Accountability in the civil service and need for reform
By SR Balgopal
It would appear that there is some confusion or fear from a number senior civil servants as to how they are supposed to ensure accountability of their Ministry. At a simple level, the Minister is the head of his ministry and is responsible, with his or her government colleagues, for all that happens in the ministry. In this approach, the obligation on civil servants is to serve the Minister and to be loyal to him or her.
The difficulty with this simple approach is that all too often the loyalty of the civil service is to the Minister as an individual who is usually elected. Loyalty to the Minister as an individual means being conscious of the political pressures on the Minister, of the Minister’s personal agenda and of the need to protect the Minister. This approach, unfortunately, leads to behaviour which is at odds with accountability.
For example, it encourages senior officials in ministries to be over-cautious about, or even hostile to, the disclosure of any information that shows the Minister in a bad light. It further promotes a reluctance to acknowledge that, before making a decision, a Minister might have considered a number of options or that a Minister might have rejected strong advice on an issue. While this may be overstating the case, such an approach promotes a view that the Minister is always right and that it is disloyal to undermine this view.
There is another possibility regarding how senior civil servants fit into the Executive. In this approach, the corporation solely comprises the Minister (as an individual) and the senior civil servants. In this approach, the loyalty and duty of the senior civil servants is owed to the corporate entity rather than to the Minister as an individual. While the ministry is personified in the person of the Minister, what is being personified is a corporate entity in which the senior civil servants have duties and obligations, rather like the situation relating to the directors of a company.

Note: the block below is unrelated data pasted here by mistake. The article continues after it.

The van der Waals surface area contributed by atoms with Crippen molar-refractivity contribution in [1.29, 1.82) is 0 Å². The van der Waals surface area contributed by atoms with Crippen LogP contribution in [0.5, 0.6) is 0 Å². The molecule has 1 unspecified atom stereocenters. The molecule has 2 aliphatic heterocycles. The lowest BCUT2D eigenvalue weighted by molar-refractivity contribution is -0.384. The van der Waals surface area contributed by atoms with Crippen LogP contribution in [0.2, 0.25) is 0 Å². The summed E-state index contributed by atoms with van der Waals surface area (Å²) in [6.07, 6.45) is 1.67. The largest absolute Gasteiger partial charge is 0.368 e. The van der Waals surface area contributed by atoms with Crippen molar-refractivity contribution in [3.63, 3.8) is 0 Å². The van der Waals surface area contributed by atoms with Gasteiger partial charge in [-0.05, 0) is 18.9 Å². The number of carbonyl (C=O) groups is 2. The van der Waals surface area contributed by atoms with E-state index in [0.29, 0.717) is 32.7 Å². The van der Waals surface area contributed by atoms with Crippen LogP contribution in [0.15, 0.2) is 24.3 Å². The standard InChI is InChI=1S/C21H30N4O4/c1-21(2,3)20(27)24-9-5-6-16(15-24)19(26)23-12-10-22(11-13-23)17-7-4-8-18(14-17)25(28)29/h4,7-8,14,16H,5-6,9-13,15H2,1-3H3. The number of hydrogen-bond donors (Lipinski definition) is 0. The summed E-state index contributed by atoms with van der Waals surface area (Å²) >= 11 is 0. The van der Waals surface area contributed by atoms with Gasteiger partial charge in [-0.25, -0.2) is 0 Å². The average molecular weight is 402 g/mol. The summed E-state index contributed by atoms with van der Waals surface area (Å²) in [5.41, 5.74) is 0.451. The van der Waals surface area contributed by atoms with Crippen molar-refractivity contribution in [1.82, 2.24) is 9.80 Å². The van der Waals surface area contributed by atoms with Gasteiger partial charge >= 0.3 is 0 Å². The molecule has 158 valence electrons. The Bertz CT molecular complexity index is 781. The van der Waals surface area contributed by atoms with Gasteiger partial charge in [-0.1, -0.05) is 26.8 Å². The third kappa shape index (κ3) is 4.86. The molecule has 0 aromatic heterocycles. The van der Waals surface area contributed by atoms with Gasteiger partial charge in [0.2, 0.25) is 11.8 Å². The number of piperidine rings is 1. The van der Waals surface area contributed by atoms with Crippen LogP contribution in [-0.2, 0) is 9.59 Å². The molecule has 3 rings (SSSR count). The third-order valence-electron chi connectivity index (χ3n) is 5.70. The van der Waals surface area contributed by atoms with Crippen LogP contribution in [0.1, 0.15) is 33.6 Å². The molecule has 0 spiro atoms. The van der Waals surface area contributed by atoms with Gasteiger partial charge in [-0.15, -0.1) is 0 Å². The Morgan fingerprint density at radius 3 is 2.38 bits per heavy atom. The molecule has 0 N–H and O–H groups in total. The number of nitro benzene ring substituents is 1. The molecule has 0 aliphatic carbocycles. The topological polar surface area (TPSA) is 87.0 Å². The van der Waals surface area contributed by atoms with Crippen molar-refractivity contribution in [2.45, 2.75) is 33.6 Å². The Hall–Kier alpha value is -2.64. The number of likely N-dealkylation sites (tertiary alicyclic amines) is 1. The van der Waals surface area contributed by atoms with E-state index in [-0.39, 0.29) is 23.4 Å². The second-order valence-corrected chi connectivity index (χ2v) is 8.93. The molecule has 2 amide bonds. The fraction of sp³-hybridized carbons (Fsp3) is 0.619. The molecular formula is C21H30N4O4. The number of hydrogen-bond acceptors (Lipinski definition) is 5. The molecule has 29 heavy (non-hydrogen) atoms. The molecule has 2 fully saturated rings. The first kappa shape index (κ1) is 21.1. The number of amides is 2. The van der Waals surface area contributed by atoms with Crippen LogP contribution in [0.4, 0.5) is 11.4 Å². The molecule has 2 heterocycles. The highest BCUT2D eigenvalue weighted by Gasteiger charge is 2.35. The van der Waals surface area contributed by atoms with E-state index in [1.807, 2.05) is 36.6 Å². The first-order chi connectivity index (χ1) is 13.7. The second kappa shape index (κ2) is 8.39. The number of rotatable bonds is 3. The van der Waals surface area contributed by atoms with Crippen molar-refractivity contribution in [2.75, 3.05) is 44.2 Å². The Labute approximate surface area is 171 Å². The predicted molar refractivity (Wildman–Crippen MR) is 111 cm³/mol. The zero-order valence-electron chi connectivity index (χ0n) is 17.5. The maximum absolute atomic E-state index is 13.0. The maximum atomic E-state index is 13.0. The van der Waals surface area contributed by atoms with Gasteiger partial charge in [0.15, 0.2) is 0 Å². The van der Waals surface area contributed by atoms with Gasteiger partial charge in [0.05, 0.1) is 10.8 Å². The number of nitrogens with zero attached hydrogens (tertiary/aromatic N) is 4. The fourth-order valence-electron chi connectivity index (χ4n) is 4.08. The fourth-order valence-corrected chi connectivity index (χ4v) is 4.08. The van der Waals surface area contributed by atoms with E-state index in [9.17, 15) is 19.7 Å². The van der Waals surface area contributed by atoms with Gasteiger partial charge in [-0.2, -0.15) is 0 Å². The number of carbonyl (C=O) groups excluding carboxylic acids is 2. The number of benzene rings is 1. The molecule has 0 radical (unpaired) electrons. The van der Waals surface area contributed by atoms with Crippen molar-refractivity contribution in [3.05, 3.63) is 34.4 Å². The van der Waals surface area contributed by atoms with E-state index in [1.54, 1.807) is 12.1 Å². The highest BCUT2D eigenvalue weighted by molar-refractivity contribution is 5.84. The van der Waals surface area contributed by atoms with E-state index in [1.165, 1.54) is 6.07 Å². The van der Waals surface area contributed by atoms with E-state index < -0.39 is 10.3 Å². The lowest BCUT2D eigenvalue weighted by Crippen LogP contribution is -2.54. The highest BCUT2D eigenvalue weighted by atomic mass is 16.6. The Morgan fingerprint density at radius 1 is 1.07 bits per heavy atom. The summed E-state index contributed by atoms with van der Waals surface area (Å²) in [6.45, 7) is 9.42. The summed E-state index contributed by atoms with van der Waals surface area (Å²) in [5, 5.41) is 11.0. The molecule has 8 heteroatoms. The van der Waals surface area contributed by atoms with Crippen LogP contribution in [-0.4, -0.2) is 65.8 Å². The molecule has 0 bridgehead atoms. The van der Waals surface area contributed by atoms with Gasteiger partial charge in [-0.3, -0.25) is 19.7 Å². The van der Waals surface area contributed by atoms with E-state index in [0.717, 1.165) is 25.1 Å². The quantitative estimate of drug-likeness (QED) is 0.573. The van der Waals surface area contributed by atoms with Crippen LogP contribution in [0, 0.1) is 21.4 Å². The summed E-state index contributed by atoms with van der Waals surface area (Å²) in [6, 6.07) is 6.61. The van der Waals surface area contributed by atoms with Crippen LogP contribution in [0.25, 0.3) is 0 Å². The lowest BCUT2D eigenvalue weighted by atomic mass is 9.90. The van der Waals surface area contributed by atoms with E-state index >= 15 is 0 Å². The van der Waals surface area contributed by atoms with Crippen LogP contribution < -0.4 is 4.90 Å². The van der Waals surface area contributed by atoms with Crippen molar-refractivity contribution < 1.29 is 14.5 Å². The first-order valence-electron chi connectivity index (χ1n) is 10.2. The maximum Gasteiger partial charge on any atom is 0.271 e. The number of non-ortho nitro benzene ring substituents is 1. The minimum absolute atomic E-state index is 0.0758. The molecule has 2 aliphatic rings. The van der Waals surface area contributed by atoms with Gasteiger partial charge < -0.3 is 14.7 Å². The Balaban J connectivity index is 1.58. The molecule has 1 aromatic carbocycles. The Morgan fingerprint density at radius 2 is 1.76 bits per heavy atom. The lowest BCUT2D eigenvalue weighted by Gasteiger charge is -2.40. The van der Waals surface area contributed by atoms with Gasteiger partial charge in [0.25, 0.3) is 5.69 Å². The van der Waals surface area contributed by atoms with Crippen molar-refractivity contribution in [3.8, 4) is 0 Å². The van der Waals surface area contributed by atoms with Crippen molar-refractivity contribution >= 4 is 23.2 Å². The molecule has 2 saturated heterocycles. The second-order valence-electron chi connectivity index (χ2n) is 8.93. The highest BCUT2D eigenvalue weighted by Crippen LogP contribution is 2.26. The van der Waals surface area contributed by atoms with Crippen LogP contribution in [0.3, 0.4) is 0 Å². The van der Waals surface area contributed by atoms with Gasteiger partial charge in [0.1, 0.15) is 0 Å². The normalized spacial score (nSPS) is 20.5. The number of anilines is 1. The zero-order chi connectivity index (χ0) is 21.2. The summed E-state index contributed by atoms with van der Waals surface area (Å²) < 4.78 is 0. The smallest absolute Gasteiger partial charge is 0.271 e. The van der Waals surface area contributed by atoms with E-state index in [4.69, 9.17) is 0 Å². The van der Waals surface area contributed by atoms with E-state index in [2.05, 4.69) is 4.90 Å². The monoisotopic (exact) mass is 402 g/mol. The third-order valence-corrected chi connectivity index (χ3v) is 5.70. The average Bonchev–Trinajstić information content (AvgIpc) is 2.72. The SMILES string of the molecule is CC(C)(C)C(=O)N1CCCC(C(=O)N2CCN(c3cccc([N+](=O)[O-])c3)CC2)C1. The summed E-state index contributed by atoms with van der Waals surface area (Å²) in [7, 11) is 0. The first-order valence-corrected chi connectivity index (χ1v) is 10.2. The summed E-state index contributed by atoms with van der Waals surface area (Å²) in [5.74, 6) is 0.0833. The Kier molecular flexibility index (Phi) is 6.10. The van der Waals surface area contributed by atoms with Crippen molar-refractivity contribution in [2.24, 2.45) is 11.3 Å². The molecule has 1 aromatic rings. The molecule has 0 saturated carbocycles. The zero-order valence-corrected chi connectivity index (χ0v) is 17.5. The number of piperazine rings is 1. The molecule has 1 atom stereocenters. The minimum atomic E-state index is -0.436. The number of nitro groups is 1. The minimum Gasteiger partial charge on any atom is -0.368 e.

We appreciate the fact that there is uncertainty about how relationships within the Executive between Ministers and senior civil servants should be maintained. In short, it seems to us that senior civil servants need to be more assertive in terms of exercising their role within their ministries; they need to focus on serving the department rather than the Minister as an individual; they need to be accountable for their own actions as part of the ministry; and, finally, they need to step back somewhat from the tradition of protecting the Minister at all costs.
Whist accountability is desirable, it is clear that senior civil servants require security of tenure so that they may be able to discharge their duties as stewards of their ministry with the level of independence which is required. One only has to recall the wave of departures in the upper echelons of the Civil Service following the 1982 general elections to appreciate the implication of the amendment which was made to section 113 of the Constitution by Act 2 of 1982. It empowers the government to require holders of certain officers such as that of Permanent Secretary to vacate their offices following a general election. The relevant parts of section 116 of the Constitution read as follows: